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1 why networking doesn't work 2 why do people find networking valuable? 3 how do i get in front of the right people? 4 how do i choose a networking event? 5 how do i get the most out of networking meeting? 6 how do i build my network? 7 how do you answer the question what do you? 8 how do you tell a good stiory? 9 how do you get the most out of networking? 10 how do i build trust within my network? 11 how do i follow up? 12 how do i get the best from 121 meetings? 13 how do i get people to refer me? 14 how do i manage my network? 15 how do i nurture my network? 16 how do i build advocates?
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Business Networking Blog

How to really connect with someone
Last week in 'How many business cards are in that desk drawer?' I wrote about the meaningless swapping of business cards that sometimes takes place in networking.

Networking is not about swapping business cards and moving on. You need to engage in conversation first to start the relationship. Listen to more about really connecting in this podcast:

Good Networking!
Dave Clarke
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Business Networking Blog > Posted by Dave Clarke at 16:41:00, 09 Nov 09
Tags: Podcast,Like,Business Networking,Know,Networking Connections,Trust,Networking Relationships,Networking Follow Up,Conversations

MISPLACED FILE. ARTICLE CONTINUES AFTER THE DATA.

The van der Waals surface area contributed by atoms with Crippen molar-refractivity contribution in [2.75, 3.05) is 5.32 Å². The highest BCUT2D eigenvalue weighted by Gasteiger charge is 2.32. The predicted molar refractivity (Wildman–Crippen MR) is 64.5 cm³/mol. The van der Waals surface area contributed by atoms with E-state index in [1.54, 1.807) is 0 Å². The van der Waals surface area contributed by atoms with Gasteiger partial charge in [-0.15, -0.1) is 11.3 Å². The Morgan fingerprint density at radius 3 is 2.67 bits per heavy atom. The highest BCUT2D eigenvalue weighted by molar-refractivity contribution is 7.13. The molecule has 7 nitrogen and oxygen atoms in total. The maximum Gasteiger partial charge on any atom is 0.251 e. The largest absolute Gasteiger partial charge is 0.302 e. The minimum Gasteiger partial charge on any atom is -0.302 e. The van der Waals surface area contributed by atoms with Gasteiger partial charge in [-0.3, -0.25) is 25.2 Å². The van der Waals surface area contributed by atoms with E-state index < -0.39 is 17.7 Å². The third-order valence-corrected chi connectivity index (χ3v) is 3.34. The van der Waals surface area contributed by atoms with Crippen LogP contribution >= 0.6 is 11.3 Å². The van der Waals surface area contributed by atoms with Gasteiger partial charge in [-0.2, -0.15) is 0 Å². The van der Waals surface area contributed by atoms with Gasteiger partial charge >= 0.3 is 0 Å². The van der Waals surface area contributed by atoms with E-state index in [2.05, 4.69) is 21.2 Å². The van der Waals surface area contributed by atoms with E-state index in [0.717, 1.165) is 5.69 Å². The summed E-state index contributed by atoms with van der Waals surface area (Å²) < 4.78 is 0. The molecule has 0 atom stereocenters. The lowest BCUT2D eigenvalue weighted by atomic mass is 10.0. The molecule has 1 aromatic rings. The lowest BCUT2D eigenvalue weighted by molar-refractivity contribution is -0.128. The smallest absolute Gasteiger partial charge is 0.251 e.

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Do you spend too much time meeting new people?
In a couple of seminars and One2One sessions this week we have discussed the amount of time spent on Networking. We have then broken that down into time spent in different aspects of networking:

1. Meeting new people
2. Getting to know existing contacts better
3. Spending time with your Inner Network
4. Building trust with your close contacts or advocates

Most people agree that before people buy from you or refer you they need to know, like and trust you and that takes time. You need to meet first, but then you need to keep meeting the people you like to really get to know them and build that trust.

The people I discussed this with during the week were spending nearly all their networking time on meeting new people with almost no time left for the most important relationship stuff. Getting to know the people they like and have already met. Then building trust with the ones they know and like.

Do you need look at your networking time?

Good Networking!
Dave Clarke
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Business Networking Blog > Posted by Dave Clarke at 8:08:00, 06 Nov 09
Tags: Like,Business Networking,How Networking Works,Know,Trust,Selling,Referrals,Networking Relationships,Inner Network
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How many business cards are in that desk drawer?
I was presenting the NRG Business networking Advocacy Model earlier this week when the question of collecting business cards came up.

I was talking about the importance of following up and asked how many in the audience had piles of business cards from events that they had never done anything with. Like most audiences there were knowing and embarrassed smiles from a good number.

I still meet people at networking meetings, who just collect a business card and move on. Sometimes all they do is just give out their own card! Most people are not like this at all. They are genuinely networking to develop relationships, but forget about following up when something else comes up back at the office.

If you don't follow up then you may as well be aiming for 1st prize in a non existent business card collecting competition.

Good Networking!
Dave Clarke